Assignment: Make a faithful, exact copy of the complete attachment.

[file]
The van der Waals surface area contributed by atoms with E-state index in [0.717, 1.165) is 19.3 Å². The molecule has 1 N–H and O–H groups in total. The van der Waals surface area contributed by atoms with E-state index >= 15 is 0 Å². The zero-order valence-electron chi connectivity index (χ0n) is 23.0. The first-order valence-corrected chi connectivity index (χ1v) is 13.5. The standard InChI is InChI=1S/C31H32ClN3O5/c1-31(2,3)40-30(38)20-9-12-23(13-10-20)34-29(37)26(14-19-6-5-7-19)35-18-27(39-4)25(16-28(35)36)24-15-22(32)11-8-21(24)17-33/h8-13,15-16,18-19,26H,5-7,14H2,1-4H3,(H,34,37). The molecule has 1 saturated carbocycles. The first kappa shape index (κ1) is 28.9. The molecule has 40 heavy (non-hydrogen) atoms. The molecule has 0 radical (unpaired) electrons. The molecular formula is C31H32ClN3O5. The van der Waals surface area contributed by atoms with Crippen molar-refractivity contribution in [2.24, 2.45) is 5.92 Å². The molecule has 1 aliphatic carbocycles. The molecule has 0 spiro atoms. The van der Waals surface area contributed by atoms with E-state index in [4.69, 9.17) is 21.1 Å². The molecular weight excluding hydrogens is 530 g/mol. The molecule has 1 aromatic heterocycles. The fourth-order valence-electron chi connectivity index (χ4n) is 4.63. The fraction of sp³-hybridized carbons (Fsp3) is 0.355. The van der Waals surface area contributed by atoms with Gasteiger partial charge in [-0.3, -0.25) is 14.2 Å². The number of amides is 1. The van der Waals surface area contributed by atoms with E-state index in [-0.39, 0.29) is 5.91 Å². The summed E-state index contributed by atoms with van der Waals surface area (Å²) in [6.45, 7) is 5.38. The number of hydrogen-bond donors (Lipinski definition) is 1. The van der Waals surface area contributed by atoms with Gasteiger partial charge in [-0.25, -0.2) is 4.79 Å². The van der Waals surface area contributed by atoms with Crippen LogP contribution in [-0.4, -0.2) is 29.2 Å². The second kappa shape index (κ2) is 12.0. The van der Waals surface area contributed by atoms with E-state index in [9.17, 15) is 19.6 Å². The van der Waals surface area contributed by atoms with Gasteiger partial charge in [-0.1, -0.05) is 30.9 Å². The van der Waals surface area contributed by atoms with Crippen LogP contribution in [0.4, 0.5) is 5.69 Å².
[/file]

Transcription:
The van der Waals surface area contributed by atoms with E-state index in [0.717, 1.165) is 19.3 Å². The molecule has 1 N–H and O–H groups in total. The van der Waals surface area contributed by atoms with E-state index >= 15 is 0 Å². The zero-order valence-electron chi connectivity index (χ0n) is 23.0. The first-order valence-corrected chi connectivity index (χ1v) is 13.5. The standard InChI is InChI=1S/C31H32ClN3O5/c1-31(2,3)40-30(38)20-9-12-23(13-10-20)34-29(37)26(14-19-6-5-7-19)35-18-27(39-4)25(16-28(35)36)24-15-22(32)11-8-21(24)17-33/h8-13,15-16,18-19,26H,5-7,14H2,1-4H3,(H,34,37). The molecule has 1 saturated carbocycles. The first kappa shape index (κ1) is 28.9. The molecule has 40 heavy (non-hydrogen) atoms. The molecule has 0 radical (unpaired) electrons. The molecular formula is C31H32ClN3O5. The van der Waals surface area contributed by atoms with Crippen molar-refractivity contribution in [2.24, 2.45) is 5.92 Å². The molecule has 1 aliphatic carbocycles. The molecule has 0 spiro atoms. The van der Waals surface area contributed by atoms with E-state index in [4.69, 9.17) is 21.1 Å². The molecular weight excluding hydrogens is 530 g/mol. The molecule has 1 aromatic heterocycles. The fourth-order valence-electron chi connectivity index (χ4n) is 4.63. The fraction of sp³-hybridized carbons (Fsp3) is 0.355. The van der Waals surface area contributed by atoms with Gasteiger partial charge in [-0.3, -0.25) is 14.2 Å². The number of amides is 1. The van der Waals surface area contributed by atoms with E-state index in [-0.39, 0.29) is 5.91 Å². The summed E-state index contributed by atoms with van der Waals surface area (Å²) in [6.45, 7) is 5.38. The number of hydrogen-bond donors (Lipinski definition) is 1. The van der Waals surface area contributed by atoms with Gasteiger partial charge in [-0.25, -0.2) is 4.79 Å². The van der Waals surface area contributed by atoms with Crippen LogP contribution in [-0.4, -0.2) is 29.2 Å². The second kappa shape index (κ2) is 12.0. The van der Waals surface area contributed by atoms with E-state index in [9.17, 15) is 19.6 Å². The van der Waals surface area contributed by atoms with Gasteiger partial charge in [-0.1, -0.05) is 30.9 Å². The van der Waals surface area contributed by atoms with Crippen LogP contribution in [0.4, 0.5) is 5.69 Å².